Thanks for sending this my way! I actually agreed with a fair amount of what Professor Reed had to say, and found his article clarifying. What a stroke of luck for you and me, who so often agree, to find this opportunity for a little lively interchange. I’ll bet our blog readership, um, doubles.

So let me first say that I read the scope of Reed’s project here as somewhat narrower than you seem to read it. I don’t think the article is an attack on all the organizing being done by self-identified anti-racists. (And of course I agree with you that lots of good people are doing good work that’s identified that way.) Rather, I think it’s a critique of the limitations of the idea of anti-racism as a focus for movement-building.

On the browser’s title bar there’s an apparently alternative title for the article: “Antiracism: vague politics about an nearly indescribable thing.” Reed makes the obvious point that racism is a very broad term, encompassing a great many “disparate, often unrelated kinds of social relations and ‘attitudes,’” from personal prejudice to housing segregation to unequal health outcomes (and that’s just within the United States).

I take his central argument to be that this collection of things is not a unitary structure against which you could develop a strategy, but rather a pattern of rationalizations and symptoms. It’s a Marxist argument he’s making (and I mean that as a compliment). Even when you talk about “instutionalized racism” or “systemic racism,” what institution, what system are you talking about? It’s capitalism, isn’t it? The underlying problem is inequality, whether that inequality is based on race or gender or anything else.

The central question on which Reed disagrees with anti-racist analysts, as I understand it, is this: Is racism structural to the project of sustaining inequality? And the contrapositive of that question: Can we strike at the heart of capitalism by undermining its racist rationale?

His answer is no. Capitalism is adept at finding pseudo-biological justifications for its brutal outcomes. When the fiction of race is not convenient to the exploitative project at hand, capitalism turns to the fiction of sex or the fiction of nationality or some other fiction. Push one down, another pops up. It’s no use fighting against the ideology of racism because there is no ideology of racism. There is racism, certainly, but it isn’t a coherent ideology. It’s a mutable set of rationalizations, perfectly able to adapt to change, sustain contradictions, and co-opt challenges.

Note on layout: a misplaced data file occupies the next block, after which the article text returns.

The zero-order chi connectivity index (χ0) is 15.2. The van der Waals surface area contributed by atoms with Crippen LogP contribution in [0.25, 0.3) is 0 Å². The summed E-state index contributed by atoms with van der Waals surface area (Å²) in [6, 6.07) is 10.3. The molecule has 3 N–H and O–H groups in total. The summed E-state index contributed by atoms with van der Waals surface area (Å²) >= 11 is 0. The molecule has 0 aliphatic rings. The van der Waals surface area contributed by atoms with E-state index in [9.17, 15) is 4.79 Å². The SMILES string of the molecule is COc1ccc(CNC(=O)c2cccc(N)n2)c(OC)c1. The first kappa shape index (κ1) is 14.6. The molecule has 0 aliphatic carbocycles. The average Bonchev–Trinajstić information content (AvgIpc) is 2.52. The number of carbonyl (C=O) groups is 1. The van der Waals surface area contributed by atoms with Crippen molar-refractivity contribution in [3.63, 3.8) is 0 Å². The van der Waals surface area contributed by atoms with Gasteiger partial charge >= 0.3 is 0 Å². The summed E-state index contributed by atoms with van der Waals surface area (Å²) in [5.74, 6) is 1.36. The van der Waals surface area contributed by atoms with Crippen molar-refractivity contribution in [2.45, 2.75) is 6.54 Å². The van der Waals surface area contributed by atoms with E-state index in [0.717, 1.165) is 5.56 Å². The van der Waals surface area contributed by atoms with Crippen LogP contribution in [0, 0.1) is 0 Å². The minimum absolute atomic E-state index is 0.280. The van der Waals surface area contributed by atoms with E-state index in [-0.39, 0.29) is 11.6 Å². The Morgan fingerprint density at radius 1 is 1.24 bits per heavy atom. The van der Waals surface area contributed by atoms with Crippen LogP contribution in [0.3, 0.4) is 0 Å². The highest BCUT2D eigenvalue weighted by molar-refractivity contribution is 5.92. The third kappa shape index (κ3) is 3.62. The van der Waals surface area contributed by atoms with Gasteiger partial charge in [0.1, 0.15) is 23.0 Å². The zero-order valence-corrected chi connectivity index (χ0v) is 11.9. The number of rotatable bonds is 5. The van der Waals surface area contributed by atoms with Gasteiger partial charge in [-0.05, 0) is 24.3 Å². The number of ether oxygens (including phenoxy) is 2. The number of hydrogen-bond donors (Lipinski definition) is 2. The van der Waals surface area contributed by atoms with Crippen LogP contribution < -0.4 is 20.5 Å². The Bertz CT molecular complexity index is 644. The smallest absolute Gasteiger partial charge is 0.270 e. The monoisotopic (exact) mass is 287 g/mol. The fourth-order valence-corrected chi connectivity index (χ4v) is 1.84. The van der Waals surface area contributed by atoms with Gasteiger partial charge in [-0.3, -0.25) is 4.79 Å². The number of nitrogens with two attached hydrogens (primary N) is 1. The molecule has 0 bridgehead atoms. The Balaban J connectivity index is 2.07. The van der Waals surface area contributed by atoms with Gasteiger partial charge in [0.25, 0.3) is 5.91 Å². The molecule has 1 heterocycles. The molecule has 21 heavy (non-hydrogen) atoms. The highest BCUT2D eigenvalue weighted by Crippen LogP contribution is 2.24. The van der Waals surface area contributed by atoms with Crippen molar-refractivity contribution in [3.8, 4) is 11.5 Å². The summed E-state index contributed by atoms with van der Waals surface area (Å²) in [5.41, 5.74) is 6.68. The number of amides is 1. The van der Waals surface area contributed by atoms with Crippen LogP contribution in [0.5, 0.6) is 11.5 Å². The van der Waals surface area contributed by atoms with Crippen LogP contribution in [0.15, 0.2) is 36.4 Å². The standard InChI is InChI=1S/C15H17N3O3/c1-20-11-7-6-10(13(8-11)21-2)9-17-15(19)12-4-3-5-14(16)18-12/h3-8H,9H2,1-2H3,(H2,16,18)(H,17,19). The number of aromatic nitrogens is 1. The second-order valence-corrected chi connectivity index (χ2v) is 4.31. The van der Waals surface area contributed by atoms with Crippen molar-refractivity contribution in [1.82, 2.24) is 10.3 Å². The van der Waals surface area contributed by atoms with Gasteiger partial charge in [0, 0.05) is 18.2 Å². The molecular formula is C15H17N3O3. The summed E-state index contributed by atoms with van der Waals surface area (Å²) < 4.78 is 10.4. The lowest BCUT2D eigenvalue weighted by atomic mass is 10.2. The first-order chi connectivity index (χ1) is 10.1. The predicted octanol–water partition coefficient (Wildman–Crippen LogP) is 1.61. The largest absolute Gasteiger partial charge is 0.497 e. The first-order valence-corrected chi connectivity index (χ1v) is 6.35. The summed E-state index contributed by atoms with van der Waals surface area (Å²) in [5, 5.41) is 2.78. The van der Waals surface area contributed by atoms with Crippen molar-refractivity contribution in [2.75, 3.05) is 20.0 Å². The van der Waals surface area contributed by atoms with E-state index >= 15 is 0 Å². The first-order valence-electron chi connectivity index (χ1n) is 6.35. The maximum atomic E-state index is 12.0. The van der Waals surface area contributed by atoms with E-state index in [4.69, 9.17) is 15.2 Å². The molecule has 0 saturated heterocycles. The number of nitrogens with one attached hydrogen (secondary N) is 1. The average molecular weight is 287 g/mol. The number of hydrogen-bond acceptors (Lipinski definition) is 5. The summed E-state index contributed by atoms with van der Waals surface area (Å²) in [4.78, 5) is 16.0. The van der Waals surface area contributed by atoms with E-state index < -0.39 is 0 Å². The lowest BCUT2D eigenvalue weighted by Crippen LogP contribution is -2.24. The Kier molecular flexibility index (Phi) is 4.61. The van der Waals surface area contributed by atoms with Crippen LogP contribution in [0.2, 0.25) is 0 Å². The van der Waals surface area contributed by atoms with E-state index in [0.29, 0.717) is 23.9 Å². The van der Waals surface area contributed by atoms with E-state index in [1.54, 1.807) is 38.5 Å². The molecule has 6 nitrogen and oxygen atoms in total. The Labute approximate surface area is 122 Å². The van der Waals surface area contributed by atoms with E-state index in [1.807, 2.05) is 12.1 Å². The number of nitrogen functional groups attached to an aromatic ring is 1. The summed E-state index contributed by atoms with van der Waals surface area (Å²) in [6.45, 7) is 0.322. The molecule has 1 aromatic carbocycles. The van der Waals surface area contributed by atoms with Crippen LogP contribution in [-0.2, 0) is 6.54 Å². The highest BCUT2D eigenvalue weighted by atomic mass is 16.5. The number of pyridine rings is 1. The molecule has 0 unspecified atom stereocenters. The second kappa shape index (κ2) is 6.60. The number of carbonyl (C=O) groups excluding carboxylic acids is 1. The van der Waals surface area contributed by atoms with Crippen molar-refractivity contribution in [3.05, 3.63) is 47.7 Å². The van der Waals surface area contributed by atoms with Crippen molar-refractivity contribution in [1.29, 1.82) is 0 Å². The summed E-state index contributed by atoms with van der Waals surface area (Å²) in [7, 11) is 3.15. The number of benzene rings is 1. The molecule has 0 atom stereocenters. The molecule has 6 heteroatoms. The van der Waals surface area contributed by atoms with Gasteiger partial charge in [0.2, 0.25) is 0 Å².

Reed writes that he doesn’t object to invocations of racism as galvanizing rhetoric, but “as the basis for social interpretation, and particularly interpretation directed toward strategic political action, they are useless.” The article is about what should be the content of left movement popular political education, and Reed is action-oriented. What analytical tools can we provide ourselves and each other that will help us develop coherent strategy and action? Rather than target an elusive and ill-defined ideology, Reed argues for identifying and targeting the mechanisms. He cites the examples of people organizing against employment discrimination, against housing segregation, and for voting rights.

The People’s Institute (and, I’m sure, many other smart anti-racists) define racism as “race prejudice plus power.” This was very important to me as a younger person when I learned it. It really seemed to clarify how the world worked. But now I look back and it seems impossibly vague, especially as a framework for action. Power, okay, but how does power function? How do you effectively dismantle it? And isn’t power itself the problem, whether or not it’s combined with race prejudice?